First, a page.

Mark Silk on Why Governments Should Not Be Deeming in-Person Worship Essential

President Donald Trump stands near a portrait of George Washington at a Wounded Warrior Project Soldier Ride event in the East Room of the White House on April 18, 2019, in Washington. (AP Photo/Andrew Harnik)

Mark Silk is Professor of Religion in Public Life at Trinity College and director of the college’s Leonard E. Greenberg Center for the Study of Religion in Public Life. 

On Sept. 19, 1796, a couple of months before the election that would choose his successor, President George Washington used his farewell address to convey what has become a proof text for those who argue that religion must play a big role in American public life.

Of all the dispositions and habits which lead to political prosperity, religion and morality are indispensable supports. … And let us with caution indulge the supposition that morality can be maintained without religion. Whatever may be conceded to the influence of refined education on minds of peculiar structure, reason and experience both forbid us to expect that national morality can prevail in exclusion of religious principle.

Leaving aside for a moment who Washington may have meant by “minds of peculiar structure,” his statement is the ancestor of the prepared remarks that Donald Trump delivered at an unscheduled press briefing on Friday (May 22).

Today I’m identifying houses of worship, churches, synagogue and mosques as essential places that provide essential services. Some governors have deemed liquor stores and abortion clinics as essential, but have left out churches and other houses of worship. It’s not right. So I’m correcting this injustice and calling houses of worship essential. I call upon governors to allow our churches and places of worship to open right now.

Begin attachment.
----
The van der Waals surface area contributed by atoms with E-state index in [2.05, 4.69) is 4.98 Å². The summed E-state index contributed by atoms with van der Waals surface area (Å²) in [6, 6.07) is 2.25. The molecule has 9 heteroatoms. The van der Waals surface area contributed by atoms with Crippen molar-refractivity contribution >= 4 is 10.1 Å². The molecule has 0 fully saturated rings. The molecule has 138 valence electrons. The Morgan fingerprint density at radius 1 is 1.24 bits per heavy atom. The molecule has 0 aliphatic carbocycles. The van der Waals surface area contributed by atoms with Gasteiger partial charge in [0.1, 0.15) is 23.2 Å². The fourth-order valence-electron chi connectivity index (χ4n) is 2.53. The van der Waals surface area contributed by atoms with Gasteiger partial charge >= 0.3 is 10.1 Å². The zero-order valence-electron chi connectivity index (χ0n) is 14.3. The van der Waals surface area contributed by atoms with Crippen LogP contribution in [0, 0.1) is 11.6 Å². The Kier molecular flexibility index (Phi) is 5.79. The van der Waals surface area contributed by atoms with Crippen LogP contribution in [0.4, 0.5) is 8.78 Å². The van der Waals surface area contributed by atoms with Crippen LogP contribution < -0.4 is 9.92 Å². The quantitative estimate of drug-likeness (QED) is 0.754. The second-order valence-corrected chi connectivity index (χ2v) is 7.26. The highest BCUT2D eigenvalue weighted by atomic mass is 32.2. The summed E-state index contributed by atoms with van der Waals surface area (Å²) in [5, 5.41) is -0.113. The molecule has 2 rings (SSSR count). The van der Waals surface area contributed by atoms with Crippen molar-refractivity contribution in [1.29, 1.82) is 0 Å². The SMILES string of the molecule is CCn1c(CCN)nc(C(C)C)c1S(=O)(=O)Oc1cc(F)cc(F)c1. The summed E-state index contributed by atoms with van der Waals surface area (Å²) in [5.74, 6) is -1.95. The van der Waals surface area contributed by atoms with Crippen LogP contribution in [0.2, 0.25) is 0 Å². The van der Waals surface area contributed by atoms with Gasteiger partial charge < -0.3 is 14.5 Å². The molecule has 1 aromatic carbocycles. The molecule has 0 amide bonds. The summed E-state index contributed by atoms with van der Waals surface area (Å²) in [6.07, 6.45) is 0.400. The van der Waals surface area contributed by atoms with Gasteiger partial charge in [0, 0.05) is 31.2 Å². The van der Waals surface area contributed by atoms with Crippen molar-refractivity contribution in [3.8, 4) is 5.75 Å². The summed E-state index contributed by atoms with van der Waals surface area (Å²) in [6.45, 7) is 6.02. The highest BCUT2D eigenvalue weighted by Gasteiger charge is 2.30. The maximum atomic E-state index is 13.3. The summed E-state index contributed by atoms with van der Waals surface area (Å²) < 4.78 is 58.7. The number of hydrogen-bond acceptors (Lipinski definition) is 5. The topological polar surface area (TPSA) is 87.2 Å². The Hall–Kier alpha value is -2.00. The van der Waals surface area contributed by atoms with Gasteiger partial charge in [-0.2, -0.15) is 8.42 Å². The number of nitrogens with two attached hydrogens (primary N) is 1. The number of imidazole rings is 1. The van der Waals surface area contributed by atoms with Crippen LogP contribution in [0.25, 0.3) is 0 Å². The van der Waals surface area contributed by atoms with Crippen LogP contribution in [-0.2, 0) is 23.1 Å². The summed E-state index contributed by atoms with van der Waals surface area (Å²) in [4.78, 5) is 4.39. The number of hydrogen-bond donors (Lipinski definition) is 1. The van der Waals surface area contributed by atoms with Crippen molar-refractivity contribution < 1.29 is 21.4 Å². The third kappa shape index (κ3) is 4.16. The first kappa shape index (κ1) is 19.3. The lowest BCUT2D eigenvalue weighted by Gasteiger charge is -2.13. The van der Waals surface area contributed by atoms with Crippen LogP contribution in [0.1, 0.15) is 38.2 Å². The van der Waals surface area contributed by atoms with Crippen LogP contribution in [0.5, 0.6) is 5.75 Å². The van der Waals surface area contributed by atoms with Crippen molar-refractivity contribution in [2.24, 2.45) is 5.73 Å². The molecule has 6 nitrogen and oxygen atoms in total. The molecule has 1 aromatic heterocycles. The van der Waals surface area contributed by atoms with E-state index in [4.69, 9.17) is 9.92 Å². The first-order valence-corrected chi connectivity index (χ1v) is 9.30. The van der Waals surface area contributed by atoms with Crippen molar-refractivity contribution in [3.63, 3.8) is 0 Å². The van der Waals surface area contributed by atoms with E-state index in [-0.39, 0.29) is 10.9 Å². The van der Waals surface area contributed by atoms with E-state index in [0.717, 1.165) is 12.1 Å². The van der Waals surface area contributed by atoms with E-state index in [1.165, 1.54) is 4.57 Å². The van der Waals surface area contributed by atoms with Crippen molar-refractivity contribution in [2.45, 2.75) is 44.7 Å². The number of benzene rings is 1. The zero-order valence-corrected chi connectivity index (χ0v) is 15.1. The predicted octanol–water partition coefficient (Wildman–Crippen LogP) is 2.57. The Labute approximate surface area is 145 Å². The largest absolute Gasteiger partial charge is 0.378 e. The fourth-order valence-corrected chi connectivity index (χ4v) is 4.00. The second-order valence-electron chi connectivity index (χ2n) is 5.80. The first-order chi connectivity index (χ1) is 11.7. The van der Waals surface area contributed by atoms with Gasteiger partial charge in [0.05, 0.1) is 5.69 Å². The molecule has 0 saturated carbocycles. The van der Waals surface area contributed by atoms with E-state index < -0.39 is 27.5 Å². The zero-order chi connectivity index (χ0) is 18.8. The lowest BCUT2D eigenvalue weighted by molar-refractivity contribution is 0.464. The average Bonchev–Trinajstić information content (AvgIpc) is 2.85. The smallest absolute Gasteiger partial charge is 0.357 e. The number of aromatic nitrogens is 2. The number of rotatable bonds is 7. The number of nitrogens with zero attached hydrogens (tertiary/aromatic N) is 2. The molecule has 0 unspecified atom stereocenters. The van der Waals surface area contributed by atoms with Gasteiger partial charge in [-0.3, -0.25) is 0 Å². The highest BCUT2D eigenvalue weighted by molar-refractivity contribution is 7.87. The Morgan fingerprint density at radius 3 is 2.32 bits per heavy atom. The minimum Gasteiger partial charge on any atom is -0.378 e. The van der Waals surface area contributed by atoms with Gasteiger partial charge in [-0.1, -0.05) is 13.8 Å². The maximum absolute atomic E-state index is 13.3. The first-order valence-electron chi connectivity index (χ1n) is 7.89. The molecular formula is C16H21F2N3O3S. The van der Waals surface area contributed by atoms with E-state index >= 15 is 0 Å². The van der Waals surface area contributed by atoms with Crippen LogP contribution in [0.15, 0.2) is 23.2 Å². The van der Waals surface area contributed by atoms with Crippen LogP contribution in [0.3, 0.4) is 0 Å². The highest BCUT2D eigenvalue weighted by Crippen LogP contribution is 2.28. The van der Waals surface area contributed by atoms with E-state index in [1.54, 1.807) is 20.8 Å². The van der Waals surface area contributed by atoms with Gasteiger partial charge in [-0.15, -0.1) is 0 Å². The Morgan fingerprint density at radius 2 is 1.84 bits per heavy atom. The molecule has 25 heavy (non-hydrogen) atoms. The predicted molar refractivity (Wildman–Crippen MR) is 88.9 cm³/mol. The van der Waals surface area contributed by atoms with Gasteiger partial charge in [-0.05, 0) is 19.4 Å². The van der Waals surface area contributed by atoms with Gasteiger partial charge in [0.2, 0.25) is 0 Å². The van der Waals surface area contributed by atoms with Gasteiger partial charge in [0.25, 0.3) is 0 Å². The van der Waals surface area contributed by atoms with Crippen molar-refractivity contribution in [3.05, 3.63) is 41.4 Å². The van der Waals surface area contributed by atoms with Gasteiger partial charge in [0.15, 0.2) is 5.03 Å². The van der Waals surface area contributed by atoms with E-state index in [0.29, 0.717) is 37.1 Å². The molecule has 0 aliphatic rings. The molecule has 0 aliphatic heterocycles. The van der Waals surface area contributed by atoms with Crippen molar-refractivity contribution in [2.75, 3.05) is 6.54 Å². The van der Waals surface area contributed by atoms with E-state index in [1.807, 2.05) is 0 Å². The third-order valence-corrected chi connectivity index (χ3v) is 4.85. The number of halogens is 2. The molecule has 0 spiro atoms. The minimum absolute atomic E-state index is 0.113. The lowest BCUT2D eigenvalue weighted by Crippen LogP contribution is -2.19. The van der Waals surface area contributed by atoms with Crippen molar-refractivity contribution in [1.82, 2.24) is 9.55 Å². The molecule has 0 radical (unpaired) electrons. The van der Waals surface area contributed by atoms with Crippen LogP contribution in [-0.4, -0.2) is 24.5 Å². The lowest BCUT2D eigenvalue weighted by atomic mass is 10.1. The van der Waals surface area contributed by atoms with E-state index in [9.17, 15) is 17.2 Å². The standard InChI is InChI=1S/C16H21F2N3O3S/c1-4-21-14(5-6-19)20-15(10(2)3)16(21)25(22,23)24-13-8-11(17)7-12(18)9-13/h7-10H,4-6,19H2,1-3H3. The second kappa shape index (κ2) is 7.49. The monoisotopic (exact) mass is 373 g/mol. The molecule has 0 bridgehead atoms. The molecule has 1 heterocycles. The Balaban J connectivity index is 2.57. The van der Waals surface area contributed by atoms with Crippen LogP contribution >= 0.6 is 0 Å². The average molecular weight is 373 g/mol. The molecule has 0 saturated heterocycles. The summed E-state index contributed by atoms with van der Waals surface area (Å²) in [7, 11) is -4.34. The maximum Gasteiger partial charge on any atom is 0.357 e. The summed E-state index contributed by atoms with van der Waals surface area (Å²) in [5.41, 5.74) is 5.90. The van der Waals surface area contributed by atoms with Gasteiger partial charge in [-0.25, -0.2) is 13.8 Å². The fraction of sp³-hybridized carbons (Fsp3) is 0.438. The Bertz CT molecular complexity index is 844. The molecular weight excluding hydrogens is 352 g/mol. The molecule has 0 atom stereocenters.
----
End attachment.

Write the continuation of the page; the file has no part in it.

Asserting that these were “places that hold our society together and keep our people united,” Trump wrapped up by declaring, “In America, we need more prayer, not less.”

Trump is entitled to his opinion, of course, but in the United States neither presidents nor governors should be deciding whether houses of worship are (or are not) essential.

The question for civil authorities should be to what extent does their responsibility for public safety empower them to limit people’s religious free exercise. It should make no difference whether liquor stores or abortion clinics or beauty salons or movie theaters or anything else is deemed essential. Houses of worship are, or should be, treated as a thing apart.

Unfortunately, the Supreme Court has required them not to be. Writing for a 5-4 majority 30 years ago in Employment Division v. Smith, Justice Antonin Scalia established new First Amendment doctrine when he declared that so long as a law is “neutral” and “generally applicable,” you can’t go to federal court and claim that your free exercise right has been violated.

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Source: Religion News Service